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Unidentified sculptor, After the battle of Greeks and Amazons.

After the battle of Greeks and Amazons., c. 420-400 B.C.

After Unidentified sculptor

RA Collection: Art

Plaster cast of a carved marble block from the East side of the continuous frieze of the Temple of Apollo Epikourios at Bassae, in the British Museum (museum number 1815,1020.14). The East and South frieze shows the battle between Amazons and the Greeks which was led by Herakles.

To the left a Greek carries his wounded or dead companion and to the right a Greek supports his wounded comrade. The wounded or dead Greeks are depicted nude. In the centre an Amazon dressed in a short, belted peplos drags her shield behind her.

The Temple of Apollo Epikourios ('Apollo the Helper') at Bassae (Phigalia) in southwest Arcadia, Greece was built between 420-400 BC by the architect Iktinos. A sculpted Ionic frieze of 23 slabs ran around the interior of the main room (cella) of the temple. It showed three battle scenes, the Trojan Amazonomachy, the Herakleian Amazonmachy, and the Centauromachy.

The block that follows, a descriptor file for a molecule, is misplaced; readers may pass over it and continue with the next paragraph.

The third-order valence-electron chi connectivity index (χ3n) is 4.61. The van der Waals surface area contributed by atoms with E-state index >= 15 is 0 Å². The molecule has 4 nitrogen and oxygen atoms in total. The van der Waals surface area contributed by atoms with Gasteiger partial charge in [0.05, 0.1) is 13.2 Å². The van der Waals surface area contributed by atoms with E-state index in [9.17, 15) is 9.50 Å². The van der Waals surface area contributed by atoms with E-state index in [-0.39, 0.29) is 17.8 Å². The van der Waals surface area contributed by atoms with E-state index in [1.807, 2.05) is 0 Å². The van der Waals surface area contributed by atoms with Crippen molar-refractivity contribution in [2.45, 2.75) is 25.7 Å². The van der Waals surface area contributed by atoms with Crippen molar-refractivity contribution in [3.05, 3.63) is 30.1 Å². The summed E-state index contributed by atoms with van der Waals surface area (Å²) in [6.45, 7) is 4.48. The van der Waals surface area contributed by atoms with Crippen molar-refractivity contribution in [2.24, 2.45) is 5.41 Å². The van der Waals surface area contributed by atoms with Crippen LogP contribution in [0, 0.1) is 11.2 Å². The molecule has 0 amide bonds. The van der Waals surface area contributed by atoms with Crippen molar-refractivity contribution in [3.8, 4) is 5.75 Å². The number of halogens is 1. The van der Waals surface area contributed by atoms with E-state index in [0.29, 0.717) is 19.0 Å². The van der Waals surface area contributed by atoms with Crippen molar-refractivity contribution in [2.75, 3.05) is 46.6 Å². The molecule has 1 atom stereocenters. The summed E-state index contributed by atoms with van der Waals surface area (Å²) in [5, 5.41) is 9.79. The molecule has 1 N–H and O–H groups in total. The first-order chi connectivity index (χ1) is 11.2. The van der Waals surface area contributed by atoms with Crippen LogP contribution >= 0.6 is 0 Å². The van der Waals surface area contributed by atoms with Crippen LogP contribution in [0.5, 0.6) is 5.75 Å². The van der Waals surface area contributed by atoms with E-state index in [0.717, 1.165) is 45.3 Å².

In the summer of 1811 Carl Haller and R.C. Cockerell noticed these panels by chance, supposedly while peering down a fox hole. Haller returned to excavate in 1812. In 1814, the British Museum purchased all of the slabs. Under the direction of Richard Westmacott RA in 1816, the Royal Academy commissioned casts of the complete frieze. Sixteen of the 23 casts are still today at the Academy.

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Object details

After the battle of Greeks and Amazons.
Cast made by
The Bassae Sculptures; The Phigaleian Frieze.
c. 420-400 B.C.
Object type
Cast Sculpture
Plaster cast

720 mm x 1450 mm x 180 mm

Royal Academy of Arts
Object number
Made in-house
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